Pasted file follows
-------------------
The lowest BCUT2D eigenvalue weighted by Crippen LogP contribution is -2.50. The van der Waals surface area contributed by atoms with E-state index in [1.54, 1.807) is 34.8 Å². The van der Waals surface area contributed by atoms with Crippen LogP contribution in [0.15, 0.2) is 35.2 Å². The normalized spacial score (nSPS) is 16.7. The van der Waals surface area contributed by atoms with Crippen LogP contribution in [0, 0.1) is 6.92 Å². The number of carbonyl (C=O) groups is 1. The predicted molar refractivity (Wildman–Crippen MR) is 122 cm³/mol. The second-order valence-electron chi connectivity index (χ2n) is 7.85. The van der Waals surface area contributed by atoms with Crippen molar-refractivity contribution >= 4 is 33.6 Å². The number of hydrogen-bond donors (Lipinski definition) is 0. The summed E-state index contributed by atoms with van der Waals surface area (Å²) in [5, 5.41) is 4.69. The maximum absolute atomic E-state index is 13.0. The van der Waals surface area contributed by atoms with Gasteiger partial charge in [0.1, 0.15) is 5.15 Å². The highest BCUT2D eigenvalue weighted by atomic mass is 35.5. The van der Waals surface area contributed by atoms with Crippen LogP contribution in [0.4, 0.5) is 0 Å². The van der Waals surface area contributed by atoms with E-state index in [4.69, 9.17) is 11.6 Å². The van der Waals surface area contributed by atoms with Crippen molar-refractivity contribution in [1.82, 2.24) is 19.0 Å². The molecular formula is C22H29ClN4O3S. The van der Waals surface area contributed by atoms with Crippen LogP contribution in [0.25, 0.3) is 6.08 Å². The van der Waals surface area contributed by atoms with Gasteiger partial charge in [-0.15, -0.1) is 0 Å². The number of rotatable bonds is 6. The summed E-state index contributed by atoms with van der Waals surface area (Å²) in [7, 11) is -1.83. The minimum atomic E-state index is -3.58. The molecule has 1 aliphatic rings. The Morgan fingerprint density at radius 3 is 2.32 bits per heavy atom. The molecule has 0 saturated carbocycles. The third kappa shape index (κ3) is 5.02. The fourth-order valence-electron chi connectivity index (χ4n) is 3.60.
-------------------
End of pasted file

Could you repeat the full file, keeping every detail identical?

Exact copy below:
The lowest BCUT2D eigenvalue weighted by Crippen LogP contribution is -2.50. The van der Waals surface area contributed by atoms with E-state index in [1.54, 1.807) is 34.8 Å². The van der Waals surface area contributed by atoms with Crippen LogP contribution in [0.15, 0.2) is 35.2 Å². The normalized spacial score (nSPS) is 16.7. The van der Waals surface area contributed by atoms with Crippen LogP contribution in [0, 0.1) is 6.92 Å². The number of carbonyl (C=O) groups is 1. The predicted molar refractivity (Wildman–Crippen MR) is 122 cm³/mol. The second-order valence-electron chi connectivity index (χ2n) is 7.85. The van der Waals surface area contributed by atoms with Crippen molar-refractivity contribution >= 4 is 33.6 Å². The number of hydrogen-bond donors (Lipinski definition) is 0. The summed E-state index contributed by atoms with van der Waals surface area (Å²) in [5, 5.41) is 4.69. The maximum absolute atomic E-state index is 13.0. The van der Waals surface area contributed by atoms with Gasteiger partial charge in [0.1, 0.15) is 5.15 Å². The highest BCUT2D eigenvalue weighted by atomic mass is 35.5. The van der Waals surface area contributed by atoms with Crippen LogP contribution in [0.4, 0.5) is 0 Å². The van der Waals surface area contributed by atoms with E-state index in [4.69, 9.17) is 11.6 Å². The van der Waals surface area contributed by atoms with Crippen molar-refractivity contribution in [1.82, 2.24) is 19.0 Å². The molecular formula is C22H29ClN4O3S. The van der Waals surface area contributed by atoms with Crippen LogP contribution in [0.25, 0.3) is 6.08 Å². The van der Waals surface area contributed by atoms with Gasteiger partial charge in [-0.15, -0.1) is 0 Å². The number of rotatable bonds is 6. The summed E-state index contributed by atoms with van der Waals surface area (Å²) in [7, 11) is -1.83. The minimum atomic E-state index is -3.58. The molecule has 1 aliphatic rings. The Morgan fingerprint density at radius 3 is 2.32 bits per heavy atom. The molecule has 0 saturated carbocycles. The third kappa shape index (κ3) is 5.02. The fourth-order valence-electron chi connectivity index (χ4n) is 3.60.